How To Write Every Day
"Your writing is so good! You have so much talent!"
No. Nope. Writing improves with practice. When I was a teen, I spent time every day writing. Writing on a daily basis means I got a lot of practice, and that daily practice improved my writing. Not talent.
When you write every day, your brain learns to think faster and more efficiently, allowing you to put out better writing. Whether you are doing freelance writing, creative writing, or academic writing, they all benefit from writing being a daily habit. A writing routine is hard to set at first, but if you stay consistent, you’ll see improvement.
Here are a few daily writing tips you can follow:
1. Put it on your schedule. Put it in your phone, write it on a calendar, make it once a day or twice a day - whatever works - make the time. Scheduling it in makes it easier for you to do every day, and every day you sit your butt down to write, it becomes a stronger, easier habit. If you’re serious about becoming a great writer, your writing time should be treated seriously—and a daily scheduled writing session is the first step in getting into a routine.
2. Create a writing zone. Give yourself a designated writing space or place where you can focus on the task at hand. A distraction-free zone works best, but write where you can be comfortable and productive. If that is on your bed, fine. If it's at your sofa, fine. Table? Fine. Find a space, make sure it is clear and comfortable for you, add some snacks if you need to, put the phone away in another room, and sit down to write for your dedicated amount of time.
3. Set a daily goal. Start your writing goals small. You could set your goal at one page a day, ten pages a day, 500 words a day, or as many words as you can cram on the page in 15 minutes. By giving yourself a page or word count to meet each day, you help set reasonable expectations for yourself and your progress.
4. Consider it a daily habit. Viewing writing as a habit—something ingrained in you that you cannot help but do—can get you into the spirit of writing more often. Whether you’re trying to write a number of words in a single day or get as much on the page as you can in five minutes, just showing up to write every day is enough to build the habit. You could even try blogging or journaling just to get into the practice. It doesn't have to be one specific project. Just write!
5. Do some free-style writing. Sometimes all your brain needs is a little exercise. In "freewriting" you follow the impulses of your mind, allowing thoughts and inspiration to appear on paper. If you find yourself stuck on a writing project, or need inspiration, put your pen to paper (or fingers to keys) and write down whatever words come to mind. Don’t worry about typos, grammar, editing, or rewriting during this process, just write—it’s better than staring at a blank page.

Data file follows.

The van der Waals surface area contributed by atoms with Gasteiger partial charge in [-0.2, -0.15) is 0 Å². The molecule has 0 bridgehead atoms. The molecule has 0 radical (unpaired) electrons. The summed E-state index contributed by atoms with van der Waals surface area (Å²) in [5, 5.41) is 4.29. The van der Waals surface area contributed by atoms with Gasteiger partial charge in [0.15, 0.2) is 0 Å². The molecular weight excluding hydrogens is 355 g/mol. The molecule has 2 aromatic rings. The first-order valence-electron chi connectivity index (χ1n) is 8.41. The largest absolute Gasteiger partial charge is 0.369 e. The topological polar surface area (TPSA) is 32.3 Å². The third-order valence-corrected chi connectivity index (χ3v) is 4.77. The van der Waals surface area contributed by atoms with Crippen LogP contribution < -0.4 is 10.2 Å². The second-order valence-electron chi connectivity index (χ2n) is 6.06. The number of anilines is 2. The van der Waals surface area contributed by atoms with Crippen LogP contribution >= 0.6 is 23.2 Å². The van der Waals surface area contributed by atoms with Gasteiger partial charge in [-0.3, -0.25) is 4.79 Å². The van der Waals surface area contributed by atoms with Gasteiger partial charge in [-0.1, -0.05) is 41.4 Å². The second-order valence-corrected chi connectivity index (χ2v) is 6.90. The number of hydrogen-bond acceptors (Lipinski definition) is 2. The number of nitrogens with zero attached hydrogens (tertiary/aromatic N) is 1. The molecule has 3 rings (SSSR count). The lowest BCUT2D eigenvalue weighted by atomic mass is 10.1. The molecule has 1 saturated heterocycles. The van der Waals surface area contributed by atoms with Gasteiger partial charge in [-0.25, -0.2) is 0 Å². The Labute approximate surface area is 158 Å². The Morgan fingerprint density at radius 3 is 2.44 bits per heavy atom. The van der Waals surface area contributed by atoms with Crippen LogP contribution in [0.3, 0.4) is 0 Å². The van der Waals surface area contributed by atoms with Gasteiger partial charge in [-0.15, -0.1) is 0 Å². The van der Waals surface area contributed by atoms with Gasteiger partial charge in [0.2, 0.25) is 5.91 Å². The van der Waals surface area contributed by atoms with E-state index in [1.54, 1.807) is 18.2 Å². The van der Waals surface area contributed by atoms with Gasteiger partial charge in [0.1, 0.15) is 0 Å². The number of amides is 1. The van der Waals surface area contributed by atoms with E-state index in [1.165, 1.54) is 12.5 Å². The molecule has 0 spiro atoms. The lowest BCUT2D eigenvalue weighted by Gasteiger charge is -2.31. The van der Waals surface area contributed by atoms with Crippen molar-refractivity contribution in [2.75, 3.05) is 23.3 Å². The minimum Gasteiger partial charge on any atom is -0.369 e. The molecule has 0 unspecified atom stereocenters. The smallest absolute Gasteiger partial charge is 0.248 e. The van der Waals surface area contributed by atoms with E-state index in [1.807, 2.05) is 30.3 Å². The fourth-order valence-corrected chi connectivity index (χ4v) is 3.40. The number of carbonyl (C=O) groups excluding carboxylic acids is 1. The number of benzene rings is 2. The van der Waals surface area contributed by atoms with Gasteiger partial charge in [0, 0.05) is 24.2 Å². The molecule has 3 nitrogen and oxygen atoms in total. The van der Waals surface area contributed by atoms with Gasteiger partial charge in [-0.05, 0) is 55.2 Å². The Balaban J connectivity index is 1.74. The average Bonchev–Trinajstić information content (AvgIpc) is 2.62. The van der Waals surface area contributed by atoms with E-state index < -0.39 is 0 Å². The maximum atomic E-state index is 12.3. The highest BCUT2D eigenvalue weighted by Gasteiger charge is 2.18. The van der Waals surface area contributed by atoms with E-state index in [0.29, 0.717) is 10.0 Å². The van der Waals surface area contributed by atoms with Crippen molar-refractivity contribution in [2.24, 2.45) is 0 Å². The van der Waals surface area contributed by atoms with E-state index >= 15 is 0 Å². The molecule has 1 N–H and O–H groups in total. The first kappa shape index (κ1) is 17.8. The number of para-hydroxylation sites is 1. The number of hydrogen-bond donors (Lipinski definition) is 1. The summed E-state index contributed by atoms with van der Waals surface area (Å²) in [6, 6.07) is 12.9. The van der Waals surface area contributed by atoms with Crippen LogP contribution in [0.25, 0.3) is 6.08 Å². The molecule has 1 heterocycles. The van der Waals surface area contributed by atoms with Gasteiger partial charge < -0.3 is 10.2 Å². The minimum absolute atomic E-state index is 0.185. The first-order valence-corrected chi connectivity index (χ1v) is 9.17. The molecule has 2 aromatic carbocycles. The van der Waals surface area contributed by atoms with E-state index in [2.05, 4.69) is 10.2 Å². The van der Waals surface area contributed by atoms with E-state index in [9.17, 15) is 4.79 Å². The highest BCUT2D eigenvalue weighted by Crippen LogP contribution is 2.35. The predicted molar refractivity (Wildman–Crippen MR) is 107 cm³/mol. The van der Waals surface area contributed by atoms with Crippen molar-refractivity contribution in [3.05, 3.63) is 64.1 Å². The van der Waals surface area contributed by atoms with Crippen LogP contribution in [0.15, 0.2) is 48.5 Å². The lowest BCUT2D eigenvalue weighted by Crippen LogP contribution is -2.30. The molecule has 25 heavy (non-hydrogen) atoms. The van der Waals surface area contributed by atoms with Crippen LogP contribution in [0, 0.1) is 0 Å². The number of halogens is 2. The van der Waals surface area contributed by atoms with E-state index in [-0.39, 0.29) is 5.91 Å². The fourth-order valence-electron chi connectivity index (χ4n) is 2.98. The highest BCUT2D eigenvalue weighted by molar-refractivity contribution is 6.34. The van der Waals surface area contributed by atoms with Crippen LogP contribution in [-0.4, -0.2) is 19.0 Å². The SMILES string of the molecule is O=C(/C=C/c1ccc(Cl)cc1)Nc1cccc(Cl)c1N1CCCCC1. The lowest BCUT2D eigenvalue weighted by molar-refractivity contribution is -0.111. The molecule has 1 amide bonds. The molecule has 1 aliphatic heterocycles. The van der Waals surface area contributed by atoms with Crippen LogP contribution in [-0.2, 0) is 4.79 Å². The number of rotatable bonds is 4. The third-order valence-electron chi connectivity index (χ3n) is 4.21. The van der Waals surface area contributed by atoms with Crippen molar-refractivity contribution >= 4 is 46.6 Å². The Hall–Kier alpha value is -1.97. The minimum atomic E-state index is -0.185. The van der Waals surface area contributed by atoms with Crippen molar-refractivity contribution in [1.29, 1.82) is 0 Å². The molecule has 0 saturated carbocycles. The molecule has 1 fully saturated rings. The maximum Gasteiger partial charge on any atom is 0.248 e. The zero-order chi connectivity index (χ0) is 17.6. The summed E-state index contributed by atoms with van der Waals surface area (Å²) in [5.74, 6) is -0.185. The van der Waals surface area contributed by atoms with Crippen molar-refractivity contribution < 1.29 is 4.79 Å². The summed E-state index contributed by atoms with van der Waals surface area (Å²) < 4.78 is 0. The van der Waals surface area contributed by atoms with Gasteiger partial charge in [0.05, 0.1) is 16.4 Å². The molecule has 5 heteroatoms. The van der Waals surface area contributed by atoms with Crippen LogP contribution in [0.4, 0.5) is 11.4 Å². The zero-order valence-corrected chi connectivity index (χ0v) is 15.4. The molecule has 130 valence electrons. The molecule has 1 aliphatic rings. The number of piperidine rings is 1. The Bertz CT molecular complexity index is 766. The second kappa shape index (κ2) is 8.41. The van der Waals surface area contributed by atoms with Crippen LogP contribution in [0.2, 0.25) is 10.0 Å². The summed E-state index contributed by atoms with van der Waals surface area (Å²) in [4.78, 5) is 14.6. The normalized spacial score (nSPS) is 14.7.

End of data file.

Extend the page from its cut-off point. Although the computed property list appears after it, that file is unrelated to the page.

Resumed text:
6. Write in the morning time. Kick-start your morning with some writing time— personally, for me, this is easier because my brain has not been bogged down with the events and exhaustion of the day. It is fresh and can focus better, even if I am still a little groggy. I also find it helps me complete a goal for the day and it makes me feel accomplished and productive!
7. Join a writing group. Writing groups or workshops can give you other people to work with and help hold you accountable. A group can keep you writing frequently by giving out writing prompts, assignments, or just good advice. You don’t have to take writing advice given by others, but feedback can inform or inspire you further in your work, keeping you motivated to become a good writer and breaking through any writer’s block or insecurities you might have. I am in, not one, but TWO writing groups. They are a lot of fun (maybe too much fun) and really keep me going.
8. Be fearless. Sometimes the only thing stopping a writer from writing is themselves. Insecurity and a lack of confidence can lead to you procrastinating, which only causes your writing progress to stagnate. When you start writing, keep writing, even if it’s only for 10 minutes. It probably won’t be perfect (or even good if it’s your first time writing), but that’s okay—the more you write, the better you become!
Want to Learn More?
Do you need help maintaining a writing schedule? Do you not know where to start? Do you want to join a writing group?
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The beasts of the field shall honour me, the dragons and the owls. - Isaiah 43:20
Self-published author of the fantasy series, Tales of the Wovlen, Kathryn spends a great deal of time in the world of her imagination, having tea with fire breathing dragons, writing books on flying space ships, and practicing her mad scientist laugh with gusto. However, on occasion, she returns to this world just to play with her dog, blog about her fun, and coach people through writing self-doubt.
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